Protestant missionaries had similar problems all over the tropics. Grapes do not grow in the arctic and subarctic regions but they do not grow particularly well in the tropics either. Grape vines need a cold dormant season. In the tropics a vine grows plenty of leaves, alright, but hardly any harvestable grapes. And in addition to wine problems, the tropics presented also a problem with the bread. Before the arrival of missionaries it was virtually an unknown food. In the tropics, yeast is unpredictable and hard to work with and after bread is baked, it spoils really fast. Roman Catholics had their communion wafers, while Protestants kept on baking and serving strange approximations of wheat breads. Could it be that bakers had a similarly powerful lobby among Protestants?
    These are unfortunate examples of rigid ritualism, textual fundamentalism and lost opportunities to translate Christian faith to the climates, and into the lives and cultures of the peoples around the world. Thankfully these attitudes have been changing in the last few decades. I came across long, and learned tracts discussing with all sincerity the use of wafers in protestant worship and sometime even the use of other juices of other berries, as long as they are red. (As if the color was so important!) Some theologians are slowly recognizing that wine and bread are staple foods of the Mediterranean region while other cultures have their own staple foods. And as is often the case, these other staple foods and drinks also have their deeper symbolical meanings; cocoa in Mesoamerica, ‘awa or poi in Polynesia, tea or mochi in Japan to mention only some. Many of these foods and drinks (and their symbolisms) are well suited to be adopted and to help translate the deeper meaning of Holy Communion.
    This World Communion Sunday we will take Holy Communion global. So come this Sunday, taste and see that the Lord is good, God’s love endures forever and permeates the entire world (not only the Mediterranean corner of the world).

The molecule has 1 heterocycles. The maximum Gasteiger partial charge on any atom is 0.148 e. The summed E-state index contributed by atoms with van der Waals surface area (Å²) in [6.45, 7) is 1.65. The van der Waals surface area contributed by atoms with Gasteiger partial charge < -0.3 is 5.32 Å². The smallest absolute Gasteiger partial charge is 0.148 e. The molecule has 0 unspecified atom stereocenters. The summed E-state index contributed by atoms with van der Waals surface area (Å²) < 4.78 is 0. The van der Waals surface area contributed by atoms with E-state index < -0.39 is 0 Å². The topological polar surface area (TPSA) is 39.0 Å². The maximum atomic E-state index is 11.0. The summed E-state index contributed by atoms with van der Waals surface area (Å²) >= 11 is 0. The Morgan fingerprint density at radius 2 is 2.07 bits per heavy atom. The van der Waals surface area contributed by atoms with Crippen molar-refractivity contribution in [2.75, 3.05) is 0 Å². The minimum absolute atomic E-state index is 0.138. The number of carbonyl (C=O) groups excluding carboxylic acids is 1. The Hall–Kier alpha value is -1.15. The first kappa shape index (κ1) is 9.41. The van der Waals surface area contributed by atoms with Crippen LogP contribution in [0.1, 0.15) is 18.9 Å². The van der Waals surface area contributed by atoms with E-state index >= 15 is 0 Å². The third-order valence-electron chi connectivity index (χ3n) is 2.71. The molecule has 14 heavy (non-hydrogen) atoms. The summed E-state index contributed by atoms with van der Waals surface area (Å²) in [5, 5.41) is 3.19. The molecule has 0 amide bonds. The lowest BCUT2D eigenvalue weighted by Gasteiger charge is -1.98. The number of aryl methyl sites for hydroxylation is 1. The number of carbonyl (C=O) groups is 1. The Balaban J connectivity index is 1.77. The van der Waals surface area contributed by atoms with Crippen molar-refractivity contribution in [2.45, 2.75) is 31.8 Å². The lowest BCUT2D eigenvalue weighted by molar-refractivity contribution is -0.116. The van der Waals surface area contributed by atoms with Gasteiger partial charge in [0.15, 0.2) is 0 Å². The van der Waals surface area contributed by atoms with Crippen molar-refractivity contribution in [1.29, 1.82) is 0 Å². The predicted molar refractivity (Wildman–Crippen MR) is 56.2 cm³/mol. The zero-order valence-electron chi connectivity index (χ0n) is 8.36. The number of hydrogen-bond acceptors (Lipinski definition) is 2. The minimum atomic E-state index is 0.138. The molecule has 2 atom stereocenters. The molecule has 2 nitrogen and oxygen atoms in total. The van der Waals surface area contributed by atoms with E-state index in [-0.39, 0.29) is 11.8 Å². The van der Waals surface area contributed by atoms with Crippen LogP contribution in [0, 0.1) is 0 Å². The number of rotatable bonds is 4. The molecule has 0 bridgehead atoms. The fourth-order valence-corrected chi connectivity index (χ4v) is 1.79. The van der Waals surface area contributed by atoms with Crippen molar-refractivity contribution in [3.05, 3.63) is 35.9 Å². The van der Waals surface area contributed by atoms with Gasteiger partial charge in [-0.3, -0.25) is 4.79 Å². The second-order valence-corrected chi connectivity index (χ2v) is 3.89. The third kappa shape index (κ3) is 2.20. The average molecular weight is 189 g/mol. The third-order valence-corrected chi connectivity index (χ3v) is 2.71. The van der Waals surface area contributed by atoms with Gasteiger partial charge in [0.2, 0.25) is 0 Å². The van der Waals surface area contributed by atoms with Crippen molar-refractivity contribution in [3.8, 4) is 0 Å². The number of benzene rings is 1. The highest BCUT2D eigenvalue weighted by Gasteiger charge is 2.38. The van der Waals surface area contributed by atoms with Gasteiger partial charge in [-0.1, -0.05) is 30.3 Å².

Global Communion with bread but also with potato, mochi and poi,
with grape juice, but also with coconut milk, green tea and cacao.

2016/09/21

Enlightenment and Religious Tolerance

Can Jews, Christians and Muslims live in peace with one another without prejudice and hatred? Can people of different religions and confessions coexist? We are not the first ones who ask this question. While we ponder this question with fear and anxiety, there was a time when people asked it with anticipation and hope. 
    The first church which I served right after my ordination was founded in 1785 and in its old sanctuary (it had two sanctuaries!) was an altar with this Latin dedication (shown here on the picture) to the Holy Trinity and with respectful thanks to the Emperor Joseph II and his successor Francis I.
    My predecessors were not a bunch of sly toadies. They were genuinely thankful to Joseph II, the exemplary Enlightened Monarch. After dark centuries of religious persecution, the Enlightenment finally brought reason to the matters of religion, and with it eventually came the long overdue freedom of religion and the freedom of individual conscience.
    Today, the seductive sirens of religious, cultural, racial and national intolerance and chauvinism grow ever louder and stronger. It is good to remember the ethos of the Enlightenment, this formative intellectual, cultural and spiritual movement. On this side of the Atlantic, the Enlightenment stood at the cradle of the United States, her Constitution, and the Bill of Rights. In Europe the Enlightenment grew up from the dark centuries of religious intolerance and wars and presented alternatives of reason, tolerance and peaceful coexistence.
    I rejoiced when Chris Jones offered to perform in our church a pivotal excerpt from the play “Nathan the Wise”. When Gotthold Ephraim Lessing wrote it, it was so radical, that the official church made sure it was never performed during his lifetime and the book was put on the index of prohibited books. Why? Because it advocated for religious perspectivism and tolerance - the conviction that Judaism, Christianity and Islam complement each other.
    This Sunday is our Homecoming, we enter our new program year with the hopeful message of Enlightenment and Tolerance.

2016/09/15

Hieroglyphs with Susan Brind Morrow

This weekend we will welcome to Rutgers the published author and poet Susan Brind Morrow. She will bring to us her love and deep interest in Egyptian Hieroglyphs and more specifically the Pyramid Texts.